SEOUL -- (This interview was arranged and contributed by Kwak Min-jung, an Aju Business Daily reporter based in San Francisco.)
A protracted economic and strategic confrontation between Washington and Beijing took its new turn after Vice President Mike Pence issued a dire warning that the United States would not avoid an all-out cold war with China unless Beijing fundamentally changes its attitude in economic, military and political activities.
The message fueled concerns about an escalation in tension between the two super-powers. China came under pressure to offer concessions on a wide range of issues including intellectual property theft, forced technology transfer, restricted access to Chinese markets, respect for international rules and norms, efforts to limit freedom of navigation in international waters and interference in the politics of Western countries.
Pence displayed confidence, saying the U.S. economy is strong enough to weather such an escalation while China’s economy has been sputtering. However, some pundits may not agree as the Chinese economy has grown enough to square its shoulder in its trade war with the U.S.
"I believe that history is still probably right in that everyone loses," Steven Gilman, a senior professor in the design strategy school at the California College of the Arts and Golden Gate University's Ageno Graduate School of Business, said in an email interview with Aju Business Daily.
In listing the risks that could threaten the global economy, Gilman placed President Donald Trump high, saying potential responses to his actions could have a massive impact on the global economy. He agreed that a U.S-China trade war would be the most "impactful" in the long term.
With his typical "Modus Operandi," Trump deliberately wants to create chaos, uncertainty and a climate of fear, tearing up long-term trade agreements with historically compatible partners and stirring "antipathy and even aggression" to other cultures, ethnicities and religions, the economist said.
"This is driven by his personality, and from his own historical way of acting in the world," said Gilman who has held senior executive and management positions in aerospace, technology, design, and product marketing enterprises.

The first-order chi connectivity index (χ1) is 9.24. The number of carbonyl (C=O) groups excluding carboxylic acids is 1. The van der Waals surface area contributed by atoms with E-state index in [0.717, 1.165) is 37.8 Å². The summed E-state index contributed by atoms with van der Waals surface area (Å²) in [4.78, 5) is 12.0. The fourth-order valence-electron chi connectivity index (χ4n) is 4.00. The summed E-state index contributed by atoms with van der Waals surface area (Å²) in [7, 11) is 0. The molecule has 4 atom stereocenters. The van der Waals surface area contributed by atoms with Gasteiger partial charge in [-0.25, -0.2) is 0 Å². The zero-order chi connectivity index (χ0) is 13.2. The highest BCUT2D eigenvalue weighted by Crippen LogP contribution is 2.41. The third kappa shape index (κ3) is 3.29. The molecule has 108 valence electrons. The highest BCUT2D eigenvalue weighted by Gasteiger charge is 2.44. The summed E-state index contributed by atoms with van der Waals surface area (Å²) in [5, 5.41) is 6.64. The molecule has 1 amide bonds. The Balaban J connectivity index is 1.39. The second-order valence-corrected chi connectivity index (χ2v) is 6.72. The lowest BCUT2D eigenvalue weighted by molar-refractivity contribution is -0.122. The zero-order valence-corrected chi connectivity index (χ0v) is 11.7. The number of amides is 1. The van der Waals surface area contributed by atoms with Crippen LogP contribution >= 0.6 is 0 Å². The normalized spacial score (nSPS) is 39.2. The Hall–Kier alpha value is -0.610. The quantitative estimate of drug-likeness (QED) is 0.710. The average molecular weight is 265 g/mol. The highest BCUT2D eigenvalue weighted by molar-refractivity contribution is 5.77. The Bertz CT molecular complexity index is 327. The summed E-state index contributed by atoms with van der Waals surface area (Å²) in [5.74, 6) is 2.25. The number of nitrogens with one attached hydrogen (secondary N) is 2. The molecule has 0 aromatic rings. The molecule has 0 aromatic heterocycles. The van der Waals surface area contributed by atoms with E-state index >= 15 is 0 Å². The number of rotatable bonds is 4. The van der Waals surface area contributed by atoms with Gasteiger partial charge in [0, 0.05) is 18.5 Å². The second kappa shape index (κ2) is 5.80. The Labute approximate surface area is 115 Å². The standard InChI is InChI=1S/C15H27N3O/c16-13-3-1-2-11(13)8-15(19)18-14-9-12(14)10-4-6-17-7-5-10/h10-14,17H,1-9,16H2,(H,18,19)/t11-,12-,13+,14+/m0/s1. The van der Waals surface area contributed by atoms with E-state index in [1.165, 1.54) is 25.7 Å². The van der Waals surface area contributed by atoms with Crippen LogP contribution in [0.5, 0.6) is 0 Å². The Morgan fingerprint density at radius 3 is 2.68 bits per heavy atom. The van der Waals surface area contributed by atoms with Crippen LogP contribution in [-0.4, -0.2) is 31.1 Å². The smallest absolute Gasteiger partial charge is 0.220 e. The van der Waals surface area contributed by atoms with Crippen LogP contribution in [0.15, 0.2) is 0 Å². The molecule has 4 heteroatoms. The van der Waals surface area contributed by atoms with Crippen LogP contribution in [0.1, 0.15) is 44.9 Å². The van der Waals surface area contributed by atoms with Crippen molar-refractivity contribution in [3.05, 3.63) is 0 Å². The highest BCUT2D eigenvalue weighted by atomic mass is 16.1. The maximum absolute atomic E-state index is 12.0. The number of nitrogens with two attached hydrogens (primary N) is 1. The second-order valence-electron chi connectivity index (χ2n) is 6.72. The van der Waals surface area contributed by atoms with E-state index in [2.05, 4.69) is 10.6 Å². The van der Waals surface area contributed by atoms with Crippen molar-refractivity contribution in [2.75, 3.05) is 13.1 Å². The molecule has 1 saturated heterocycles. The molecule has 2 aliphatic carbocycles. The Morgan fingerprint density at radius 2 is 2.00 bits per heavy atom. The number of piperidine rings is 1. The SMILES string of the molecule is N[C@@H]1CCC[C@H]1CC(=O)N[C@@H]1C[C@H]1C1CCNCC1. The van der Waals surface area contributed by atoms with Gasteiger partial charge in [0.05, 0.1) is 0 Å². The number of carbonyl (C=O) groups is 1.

Historically, there have always been economic cycles of growth and retreat, the economist said, adding it is extremely difficult both culturally and psychologically to recognize that the U.S. may not rule as global empire overlords forever. "There has always been and still remains, among 'national pride' circles, the firm belief that America is the rightful, appropriate, and 'God appointed' 'Leader of the Free World.'''
In certain cultures, Gilman said there is the recognition of impermanence and attachment: Impermanence implies that everything changes over time and nothing is absolutely permanent while attachment to past or current beliefs, associations and ways of doing business leads to suffering in the face of impermanence.
China is not innocent of intellectual property infringement and has no extensive regulatory bodies and laws that have evolved in western developed nations over centuries, but it's not the only country to do so, Gilman said, suggesting continued trade wars could easily create extreme reversals in global trade. "If global enterprises cannot do business, then expect severe economic dislocations."
Gilman warned that as commercial and national influence boundaries are re-drawn around the world, resultant resistance, conflict and economic distress may arise, leading to "boundary and relationship adjustments that could easily trigger severe economic downturns depending on actions and responses."
Any sudden shift in "Middle Eastern power struggles affecting world commodities" can create economic severities, and other causes might include wars, both large and small, catastrophic natural disasters, global health menaces, and probably many more, he said.
"Though, if I were to hazard a guess, I think that a continued aggressive trade war action coupled with real corporate growth opportunity topping out and leading to exhaustion is a good probability."
Following the 2008 financial crisis, there was a widespread belief that the major powers would enhance cooperation, but the G20 lost its momentum and narrowly-defined national interests came back to the center stage. The G-Zero world, which refers to an emerging vacuum of power in international politics, is a recognition of this reality that national interests prevail over the collective interests embodied in the G20.